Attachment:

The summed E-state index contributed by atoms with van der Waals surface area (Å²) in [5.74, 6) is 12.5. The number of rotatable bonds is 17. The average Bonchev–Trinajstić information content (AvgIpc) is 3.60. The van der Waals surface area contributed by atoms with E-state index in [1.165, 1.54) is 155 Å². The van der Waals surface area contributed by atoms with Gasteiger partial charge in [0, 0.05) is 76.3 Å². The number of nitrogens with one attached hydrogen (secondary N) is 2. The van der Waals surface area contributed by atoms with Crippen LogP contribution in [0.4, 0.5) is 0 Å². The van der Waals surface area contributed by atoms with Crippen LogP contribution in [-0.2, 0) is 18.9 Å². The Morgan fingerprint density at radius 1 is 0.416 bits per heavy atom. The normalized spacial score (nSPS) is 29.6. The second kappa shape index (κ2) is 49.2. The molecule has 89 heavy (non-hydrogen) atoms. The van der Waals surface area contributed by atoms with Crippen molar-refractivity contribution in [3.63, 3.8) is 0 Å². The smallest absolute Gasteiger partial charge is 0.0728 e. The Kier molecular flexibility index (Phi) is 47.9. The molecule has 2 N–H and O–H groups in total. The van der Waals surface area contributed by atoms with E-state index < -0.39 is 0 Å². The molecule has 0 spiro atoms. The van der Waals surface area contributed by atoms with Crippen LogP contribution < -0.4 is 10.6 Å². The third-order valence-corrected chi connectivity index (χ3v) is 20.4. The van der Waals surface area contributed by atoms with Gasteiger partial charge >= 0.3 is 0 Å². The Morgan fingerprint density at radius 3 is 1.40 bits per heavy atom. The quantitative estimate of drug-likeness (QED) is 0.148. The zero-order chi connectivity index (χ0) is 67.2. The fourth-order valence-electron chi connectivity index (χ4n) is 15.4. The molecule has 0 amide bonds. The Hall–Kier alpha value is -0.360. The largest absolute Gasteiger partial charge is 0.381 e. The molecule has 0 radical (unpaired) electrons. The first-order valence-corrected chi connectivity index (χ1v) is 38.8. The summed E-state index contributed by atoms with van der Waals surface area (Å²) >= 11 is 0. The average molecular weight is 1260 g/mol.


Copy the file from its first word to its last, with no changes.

The summed E-state index contributed by atoms with van der Waals surface area (Å²) in [5.74, 6) is 12.5. The number of rotatable bonds is 17. The average Bonchev–Trinajstić information content (AvgIpc) is 3.60. The van der Waals surface area contributed by atoms with E-state index in [1.165, 1.54) is 155 Å². The van der Waals surface area contributed by atoms with Gasteiger partial charge in [0, 0.05) is 76.3 Å². The number of nitrogens with one attached hydrogen (secondary N) is 2. The van der Waals surface area contributed by atoms with Crippen LogP contribution in [0.4, 0.5) is 0 Å². The van der Waals surface area contributed by atoms with Crippen LogP contribution in [-0.2, 0) is 18.9 Å². The Morgan fingerprint density at radius 1 is 0.416 bits per heavy atom. The normalized spacial score (nSPS) is 29.6. The second kappa shape index (κ2) is 49.2. The molecule has 89 heavy (non-hydrogen) atoms. The van der Waals surface area contributed by atoms with Crippen molar-refractivity contribution in [3.63, 3.8) is 0 Å². The smallest absolute Gasteiger partial charge is 0.0728 e. The Kier molecular flexibility index (Phi) is 47.9. The molecule has 2 N–H and O–H groups in total. The van der Waals surface area contributed by atoms with E-state index < -0.39 is 0 Å². The molecule has 0 spiro atoms. The van der Waals surface area contributed by atoms with Crippen LogP contribution < -0.4 is 10.6 Å². The third-order valence-corrected chi connectivity index (χ3v) is 20.4. The van der Waals surface area contributed by atoms with Gasteiger partial charge >= 0.3 is 0 Å². The Morgan fingerprint density at radius 3 is 1.40 bits per heavy atom. The quantitative estimate of drug-likeness (QED) is 0.148. The zero-order chi connectivity index (χ0) is 67.2. The fourth-order valence-electron chi connectivity index (χ4n) is 15.4. The molecule has 0 amide bonds. The Hall–Kier alpha value is -0.360. The largest absolute Gasteiger partial charge is 0.381 e. The molecule has 0 radical (unpaired) electrons. The first-order valence-corrected chi connectivity index (χ1v) is 38.8. The summed E-state index contributed by atoms with van der Waals surface area (Å²) >= 11 is 0. The average molecular weight is 1260 g/mol.